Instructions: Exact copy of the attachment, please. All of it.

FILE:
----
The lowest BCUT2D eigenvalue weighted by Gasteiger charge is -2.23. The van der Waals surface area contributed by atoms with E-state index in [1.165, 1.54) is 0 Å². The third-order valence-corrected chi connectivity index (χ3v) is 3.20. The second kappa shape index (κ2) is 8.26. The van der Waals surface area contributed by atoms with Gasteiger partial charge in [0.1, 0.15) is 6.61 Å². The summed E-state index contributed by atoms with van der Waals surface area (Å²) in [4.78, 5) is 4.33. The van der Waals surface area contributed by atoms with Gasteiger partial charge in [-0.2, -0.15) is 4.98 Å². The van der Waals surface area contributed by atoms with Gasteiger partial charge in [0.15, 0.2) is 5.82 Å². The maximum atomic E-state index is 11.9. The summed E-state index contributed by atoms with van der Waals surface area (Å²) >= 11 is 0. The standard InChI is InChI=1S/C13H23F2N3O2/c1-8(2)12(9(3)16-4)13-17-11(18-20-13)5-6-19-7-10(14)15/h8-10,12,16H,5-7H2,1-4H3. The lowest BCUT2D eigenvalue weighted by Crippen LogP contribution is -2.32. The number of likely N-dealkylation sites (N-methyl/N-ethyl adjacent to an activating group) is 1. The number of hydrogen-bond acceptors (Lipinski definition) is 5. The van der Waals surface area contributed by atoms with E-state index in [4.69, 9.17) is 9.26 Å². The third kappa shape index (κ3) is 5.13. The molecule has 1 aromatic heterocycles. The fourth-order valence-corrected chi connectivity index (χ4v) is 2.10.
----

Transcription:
The lowest BCUT2D eigenvalue weighted by Gasteiger charge is -2.23. The van der Waals surface area contributed by atoms with E-state index in [1.165, 1.54) is 0 Å². The third-order valence-corrected chi connectivity index (χ3v) is 3.20. The second kappa shape index (κ2) is 8.26. The van der Waals surface area contributed by atoms with Gasteiger partial charge in [0.1, 0.15) is 6.61 Å². The summed E-state index contributed by atoms with van der Waals surface area (Å²) in [4.78, 5) is 4.33. The van der Waals surface area contributed by atoms with Gasteiger partial charge in [-0.2, -0.15) is 4.98 Å². The van der Waals surface area contributed by atoms with Gasteiger partial charge in [0.15, 0.2) is 5.82 Å². The maximum atomic E-state index is 11.9. The summed E-state index contributed by atoms with van der Waals surface area (Å²) >= 11 is 0. The standard InChI is InChI=1S/C13H23F2N3O2/c1-8(2)12(9(3)16-4)13-17-11(18-20-13)5-6-19-7-10(14)15/h8-10,12,16H,5-7H2,1-4H3. The lowest BCUT2D eigenvalue weighted by Crippen LogP contribution is -2.32. The number of likely N-dealkylation sites (N-methyl/N-ethyl adjacent to an activating group) is 1. The number of hydrogen-bond acceptors (Lipinski definition) is 5. The van der Waals surface area contributed by atoms with E-state index in [4.69, 9.17) is 9.26 Å². The third kappa shape index (κ3) is 5.13. The molecule has 1 aromatic heterocycles. The fourth-order valence-corrected chi connectivity index (χ4v) is 2.10.